How to Flirt with a Naked Werewolf - Molly Harper I’m torn about this book. The story is fascinating, but the execution … well, it is so-so at best, and its flaws affect my overall impression of the novel.
To escape her interfering mother, the protagonist Mo moves from her hometown on the Mississippi to Grundy, Alaska, as far as she could get from her parents and still be in the same country. In Grundy, she meets a medley of colorful local denizens: some charming, others grumpy or confrontational. One of the latter is Cooper, a gorgeous but sullen werewolf, although Mo is at first unaware of his supernatural heritage.
Despite Cooper’s crabby demeanor, sensual sparks ignite in Mo’s heart (and her lower parts) whenever he is in the vicinity. As she gradually makes Grundy her home, Cooper becomes even less cooperative, until at last lust overcomes them both, and hot romance ensues.
Of course, there are complications: an unknown wolf is killing people in the surrounding wilderness, the villagers are primping themselves for a wolf hunt, and both Cooper and Mo have their doubts as to the identity of the killer.
The book is easy to read, although not very absorbing. I had no problem putting it aside, but I wasn’t averse to picking it up again a day or too later. I wanted to know what happened to Mo next.
As any novel where the plot tumbles helter-skelter towards the ending, the tension is high, especially in the second half of the book, but there are some logical lapses. One of them is the ease with which Mo accepts the werewolf aspect of her new boyfriend. Her inevitable shock should’ve been much more profound, but there is nothing profound in her reaction, and her astonishment doesn’t last very long. It resembles more a mild surprise than an earth-shattering revelation. I have a bone to pick with such a cavalier treatment of Mo’s gullibility.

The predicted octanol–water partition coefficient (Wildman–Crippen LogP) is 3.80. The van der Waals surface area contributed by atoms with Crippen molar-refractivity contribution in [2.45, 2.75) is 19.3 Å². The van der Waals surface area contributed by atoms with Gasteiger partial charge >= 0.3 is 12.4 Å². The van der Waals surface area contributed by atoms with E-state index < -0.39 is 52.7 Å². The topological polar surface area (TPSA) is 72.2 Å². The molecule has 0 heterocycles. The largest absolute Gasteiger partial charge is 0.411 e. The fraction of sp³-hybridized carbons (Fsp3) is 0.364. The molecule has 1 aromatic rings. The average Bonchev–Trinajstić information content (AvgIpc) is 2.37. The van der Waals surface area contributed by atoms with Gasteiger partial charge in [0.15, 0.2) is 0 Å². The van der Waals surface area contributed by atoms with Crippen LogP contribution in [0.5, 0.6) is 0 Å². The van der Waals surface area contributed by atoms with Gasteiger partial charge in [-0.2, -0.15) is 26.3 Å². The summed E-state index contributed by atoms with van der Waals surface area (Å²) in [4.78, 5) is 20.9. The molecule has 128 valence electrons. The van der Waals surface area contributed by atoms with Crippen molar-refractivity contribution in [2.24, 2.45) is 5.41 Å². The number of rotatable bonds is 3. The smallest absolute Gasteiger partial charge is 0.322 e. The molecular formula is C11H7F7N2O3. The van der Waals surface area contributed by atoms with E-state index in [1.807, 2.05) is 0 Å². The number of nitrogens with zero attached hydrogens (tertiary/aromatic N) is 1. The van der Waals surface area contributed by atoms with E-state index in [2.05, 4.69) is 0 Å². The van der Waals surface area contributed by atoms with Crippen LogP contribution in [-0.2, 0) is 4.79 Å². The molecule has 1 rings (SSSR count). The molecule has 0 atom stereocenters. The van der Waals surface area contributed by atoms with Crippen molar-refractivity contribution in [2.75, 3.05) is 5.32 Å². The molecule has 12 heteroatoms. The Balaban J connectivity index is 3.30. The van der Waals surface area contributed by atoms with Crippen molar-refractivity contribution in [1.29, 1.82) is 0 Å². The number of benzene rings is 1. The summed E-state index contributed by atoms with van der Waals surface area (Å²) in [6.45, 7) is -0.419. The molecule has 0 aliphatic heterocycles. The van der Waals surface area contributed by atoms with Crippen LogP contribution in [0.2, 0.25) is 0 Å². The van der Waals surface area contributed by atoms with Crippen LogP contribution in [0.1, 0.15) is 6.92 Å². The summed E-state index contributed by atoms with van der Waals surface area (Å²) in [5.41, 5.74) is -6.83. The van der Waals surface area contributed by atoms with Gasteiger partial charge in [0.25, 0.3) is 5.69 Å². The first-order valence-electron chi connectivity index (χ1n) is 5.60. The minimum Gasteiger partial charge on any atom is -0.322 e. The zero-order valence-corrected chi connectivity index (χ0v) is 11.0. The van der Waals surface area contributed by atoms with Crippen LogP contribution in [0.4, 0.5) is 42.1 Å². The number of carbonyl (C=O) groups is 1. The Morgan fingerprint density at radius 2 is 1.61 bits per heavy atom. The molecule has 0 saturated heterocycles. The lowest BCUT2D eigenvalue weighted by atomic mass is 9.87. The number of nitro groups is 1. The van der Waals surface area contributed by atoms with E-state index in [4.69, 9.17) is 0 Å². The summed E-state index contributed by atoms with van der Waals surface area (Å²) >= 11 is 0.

The bedding scenes are numerous and steamy, but it seems to me that both lovers mistake lust for a deeper affection. They dislike each other for the first half of the novel, and then plunge into a torrid affair, where most of their interactions lean towards the vagina-penis variety. Feels like an extremely shallow and silly way to build a relationship.
Of the two lead characters, Mo is much more sympathetic. A compassionate and fearless thirty-year-old woman, she is always willing to help friends in needs, although at times, she seems a bit feckless. Cooper, on the other hand, behaves repeatedly like a wimp, his outer attributes of a hunk notwithstanding: too much self-recrimination and whining and running away from problems; too little action.
The dialog is snappy and often hilarious, especially when Mo is doing the talking, but the editing is bad. Examples? On the first page, Grundy is located in the southeast of Alaska. In the middle of the book it is mentioned as a place in the northwest of the state. Such little blunders litter the novel, but the worst editing gaffe happens on pages 126-127. In one paragraph, Cooper transforms from wolf to man. In the next paragraph, he is back to being wolf, and in the paragraph after that, he transforms again. It feels as if the writer didn’t like one version of the transformation mini-scene, re-wrote it, but forgot to delete the previous version. Very irritating.
Overall rating – 2.5 stars, but I bumped it up to 3 stars, because the story was entertaining, fluffy, and fun.